Compact spare tires are only meant for you to get back home and/or to the nearest tire repair shop.

If you drive, sooner or later you’re going to get a flat tire.

While many car manufacturers have taken out the spare tire and replaced it with a can of tire slime and an inflator, many cars still have spare tires.

Mercedes W203 C230 C320 Emergency Spare Tire Wheel Donut Rim 165 R15 15″ OEM

Now, I know money is tight out and, with a spare tire on, besides looking dorky as heck, your car, for the most part, accelerates, brakes, and steers just like it did before.

So, how long can you realistically drive on that compact spare?

Like, for real, for real?

Here’s what the manufacturer recommends, the reasoning behind it, and my .02 how long I’d personally feel comfortable driving on it.

What your manufacturer recommends.

Typical spare tire advice reads like this one I’ve posted below from a 2023 Honda Civic, don’t exceed 50 MPH and replace the spare tire with a full size as soon as possible.

2023 Honda Civic Spare tire recommendations.

How long is “as soon as possible.”

It means exactly that, as soon as possible.

Your car manufacturer and the spare tire maker have engineered and designed the spare tire to last as long as reasonably possible (within a distribution of spare tire users) and then some (to account for extreme cases and the inevitable lazy car owner.)

Does it mean to the next repair shop?

To home and just around town for the weekend until your paycheck hits your bank account, and then you can withdraw money to buy a new tire three days later?

Or how about you’re in the middle of nowhere, and you need to drive 300 miles out of the desert, keeping speeds below 50 MPH, until you can get to the nearest repair shop?

Yes, yes, and yes.

All of those are acceptable use cases for using a spare tire until you can replace it with a full spare as soon as possible.

Why can’t I drive as far on a compact spare compared to a normal-sized tire?

Simply put, compact spare tires will wear out faster and are not as safe to drive on compared to a normal-sized tire.

A blog from Discount Tire/ America’s Tire spells it out for us.

“Spare tires do not offer much tread because they are meant to only get you to the next service station. Plus, because of their smaller overall diameter, they actually spin several times faster than your standard tire. All of this means they can heat up exponentially faster and wear out sooner.”

How long I’d drive on a spare tire if I really wanted to stretch it out.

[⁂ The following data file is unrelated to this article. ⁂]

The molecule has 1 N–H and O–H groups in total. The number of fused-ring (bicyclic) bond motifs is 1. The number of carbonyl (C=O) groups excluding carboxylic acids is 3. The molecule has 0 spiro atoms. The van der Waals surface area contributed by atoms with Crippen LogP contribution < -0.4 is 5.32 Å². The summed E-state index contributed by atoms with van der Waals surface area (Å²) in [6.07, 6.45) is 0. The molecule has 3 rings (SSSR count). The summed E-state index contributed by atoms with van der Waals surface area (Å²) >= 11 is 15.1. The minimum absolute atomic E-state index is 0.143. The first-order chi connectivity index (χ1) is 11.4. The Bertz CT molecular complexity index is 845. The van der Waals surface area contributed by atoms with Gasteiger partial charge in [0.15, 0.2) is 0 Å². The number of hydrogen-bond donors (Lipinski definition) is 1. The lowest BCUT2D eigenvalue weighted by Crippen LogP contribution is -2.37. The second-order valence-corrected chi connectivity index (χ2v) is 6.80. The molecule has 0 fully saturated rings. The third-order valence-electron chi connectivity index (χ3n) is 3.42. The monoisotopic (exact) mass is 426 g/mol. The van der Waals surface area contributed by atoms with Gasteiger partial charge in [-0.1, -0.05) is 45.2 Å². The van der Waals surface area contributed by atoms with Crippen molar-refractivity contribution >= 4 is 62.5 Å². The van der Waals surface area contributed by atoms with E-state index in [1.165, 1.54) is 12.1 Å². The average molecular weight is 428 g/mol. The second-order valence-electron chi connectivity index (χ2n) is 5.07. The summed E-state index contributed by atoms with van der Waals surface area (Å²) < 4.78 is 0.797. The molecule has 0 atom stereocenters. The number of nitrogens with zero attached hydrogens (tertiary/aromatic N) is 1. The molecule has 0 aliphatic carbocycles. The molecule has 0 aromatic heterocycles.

First, I’m going to tell you how long I’d feel comfortable driving on a spare given a set of conditions.

Then, I’m going to tell you the cheapest and still relatively safest way to replace your flat one. Safer than your spare tire, at least.

I would personally only use a spare tire for (1) long freeway trip, keeping speeds under 50 MPH.

After that one freeway trip, I would not use my car on the freeway with that same spare tire on, again.

But, if I needed to use my car with a spare tire and I only plan to drive around town with trips less than 10 miles, quite honestly I’d feel comfortable driving for several weeks on it with these rules you probably should follow, too if you plan to do this.

  • Only drive up to the speed limit (45 MPH or less) and in the right lane.
  • Do not make any quick turns or corner like a jacka**.
  • Check and ensure the tire pressure is where it’s supposed to be (often 60+PSI.)
  • As mentioned, freeway trips or drives longer than 10 miles are strictly forbidden.

Now, if your full sized tire got punctured on a part that’s on the sidewalls or within an inch of the sidewall, you cannot repair it with a plug kit.

It’s essentially ruined, and the cheapest thing you can do is go to a tire shop and get it replaced with a good (less than 6 years old) used tire.

Google how much a new tire is because sometimes even the cheapest new tire at Walmart is the same price, if not cheaper, than a used tire, so keep that price in mind when buying a used one. (I recently needed to replace a small tire, a 185/65/14, and America’s Tire sells them new for $49, whereas the tire repair shop quoted me $68 for a used one.)

However, if the puncture is not on the sidewalls and in the middle, width section of the tire, you’re in luck.

Simply buy a $5 plug kit from Wal-Mart, watch a Youtube video (this one’s a good one) on how to use it, and plug it yourself.

Be sure that you do this where you have an air source like your neighbor’s air compressor, at a gas station, or even a bike pump will do in a pinch.

People say you can’t drive on a plugged tire like normally, but personally I’ve driven on plugged tires for thousands of miles, no problem.

So, that’s how far I’d drive on a compact spare, one freeway trip and comfortably several days (if not weeks) just around town, driving extra cautiously.

My official advice is to change that compact spare tire with a full size tire as the manufacturer recommends, as soon as possible.


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